Frankly, our 19 year old freshly deployed troops are much more professional than the average 10 year veteran cop.

  39. JR says:

    @Aaron Spink

    Hiking with your son is not an expression of hostility. Even if you are visibly armed where it is legal to be so. Nor is it an act of hostility to question an officer's actions in the course of duty.

    I am very interested in learning the probable cause you are privy to which makes it reasonable for an officer to start an impromptu investigation.

  40. Aaron Spink says:

    @azteclady

    The simple fact is there are only three things that you can do in your interactions with police that can be beneficial to you: refuse searches, refuse to answer questions, and be polite.

    The first two are pretty boiler plate that you will get from any competent lawyer. The last gives you the best chance of avoiding any abuse or unpleasant results.

    The place to deal with any abuses is post incident. There is no benefit to you trying to deal with any abuses while the incident is ongoing and plenty of downside. I'm well aware that there are abuses and other issues with the police. The reality is in general you can only make it worse by not being polite while the interaction is occurring.

    @princess

    I append acting in a hostile manner in this case because the suspect did not immediately disclose his handgun nor offer to voluntarily disarm (two things that anyone with a CC should know to do in any interaction with the police) and prevented the officer from disarming him.

  41. Aaron Spink says:

    @JR

    There was a complaint to the police. The officer was investigating the subject of the complaint. There was no impromptu investigation.

    As far as questioning an officer's actions in the course of their duty, while depending on tone it may or may not be hostile, it is generally rather stupid. There is basically nothing to be gained, and much to lose.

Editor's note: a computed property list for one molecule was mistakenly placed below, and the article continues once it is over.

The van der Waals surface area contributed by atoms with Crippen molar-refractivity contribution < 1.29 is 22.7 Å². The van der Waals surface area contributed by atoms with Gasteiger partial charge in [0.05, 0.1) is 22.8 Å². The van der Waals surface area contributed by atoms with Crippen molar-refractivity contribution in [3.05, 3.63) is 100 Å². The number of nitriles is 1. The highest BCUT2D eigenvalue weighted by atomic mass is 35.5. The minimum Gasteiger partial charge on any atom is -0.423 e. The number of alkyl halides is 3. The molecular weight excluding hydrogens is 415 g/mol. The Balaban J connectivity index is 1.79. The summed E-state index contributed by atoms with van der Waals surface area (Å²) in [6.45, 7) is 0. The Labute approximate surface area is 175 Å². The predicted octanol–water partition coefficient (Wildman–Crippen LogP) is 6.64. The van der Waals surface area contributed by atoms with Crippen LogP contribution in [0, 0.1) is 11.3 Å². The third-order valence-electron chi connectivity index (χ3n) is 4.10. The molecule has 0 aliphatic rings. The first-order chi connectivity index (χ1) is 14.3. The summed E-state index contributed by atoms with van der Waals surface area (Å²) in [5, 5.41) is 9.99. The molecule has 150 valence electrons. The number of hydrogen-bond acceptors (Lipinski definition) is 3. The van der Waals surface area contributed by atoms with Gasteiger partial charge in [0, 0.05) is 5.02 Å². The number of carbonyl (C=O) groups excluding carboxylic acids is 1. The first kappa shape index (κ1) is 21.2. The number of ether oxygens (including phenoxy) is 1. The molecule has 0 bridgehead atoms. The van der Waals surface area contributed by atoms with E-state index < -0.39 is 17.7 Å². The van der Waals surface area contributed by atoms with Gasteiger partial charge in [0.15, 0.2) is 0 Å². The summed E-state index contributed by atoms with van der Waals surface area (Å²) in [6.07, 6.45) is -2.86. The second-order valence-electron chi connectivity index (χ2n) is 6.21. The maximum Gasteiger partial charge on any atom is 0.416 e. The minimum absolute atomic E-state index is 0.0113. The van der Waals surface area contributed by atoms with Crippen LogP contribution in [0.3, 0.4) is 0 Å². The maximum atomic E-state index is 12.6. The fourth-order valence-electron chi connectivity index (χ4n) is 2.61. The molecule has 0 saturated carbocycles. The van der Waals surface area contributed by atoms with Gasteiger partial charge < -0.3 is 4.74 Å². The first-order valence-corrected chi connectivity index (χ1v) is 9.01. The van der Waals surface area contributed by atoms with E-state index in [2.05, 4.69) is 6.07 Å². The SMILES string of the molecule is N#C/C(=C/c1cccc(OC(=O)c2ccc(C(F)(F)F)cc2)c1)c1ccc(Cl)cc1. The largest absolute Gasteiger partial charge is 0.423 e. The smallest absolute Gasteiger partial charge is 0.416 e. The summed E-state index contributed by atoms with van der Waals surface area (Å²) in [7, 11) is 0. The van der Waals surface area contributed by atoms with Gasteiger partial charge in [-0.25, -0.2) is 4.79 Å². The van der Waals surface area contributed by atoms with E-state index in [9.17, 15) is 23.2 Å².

42. Phelps says:

    There was a complaint to the police. The officer was investigating the subject of the complaint. There was no impromptu investigation.

    Here's the problem. The complaint was for something that is not illegal. If I called 911 complaining that someone was walking his dog down the street, you shouldn't expect the police to arrest the dog walker. If I complain that McDonalds is charging too much for hamburgers, that doesn't give the police the authority to go and ID everyone working there.

    The police are expected to know the law, and tell the complainant that the "alarming" activity is in fact perfectly legal.

  43. azteclady says:

    Aaron Spink: "best chance of avoiding any abuse or unpleasant results" — yeah, because expecting officers of the law acting in their professional and official capacity to respect your rights is clearly stupid. We should instead take it for granted that, since they can, they will abuse their authority, and therefore it's better to cower before them rather than to assert your own rights.

    How, pray tell, will this change their behaviour?

  44. NM says:

    I can't watch the video here but was he refusing to temporarily disarm during a lawful detention? If so, I'm not sure I see the issue, even as a veteran cop hater.

    Regardless, and this is not to say what happened to him was correct (as I have not seen the video), but if he'd been a bit darker (or in Maricopa County), he likely wouldn't be alive to complain about it. However, anything that teaches the average fox viewer (or any middle class white person) that the police aren't their friends, and that even if it was only 1% that were the bad apples, that 1% spoils the whole barrel is a good thing.

  45. MattS says:

    Aaron Spink,

    "I append acting in a hostile manner in this case because the suspect did not immediately disclose his handgun nor offer to voluntarily disarm (two things that anyone with a CC should know to do in any interaction with the police)"

    1. Where do you get the idea that the handgun was concealed? He's open carrying an AR15, why wouldn't he be open carrying the handgun? None of the linked stories give any indication that the handgun was concealed.

    2. He did NOT resist being disarmed. He pulled back in surprise when the officer made a sudden grab for the AR15 without warning or asking him to disarm. The rifle was strapped to his body and his hands were NOT on the rifle.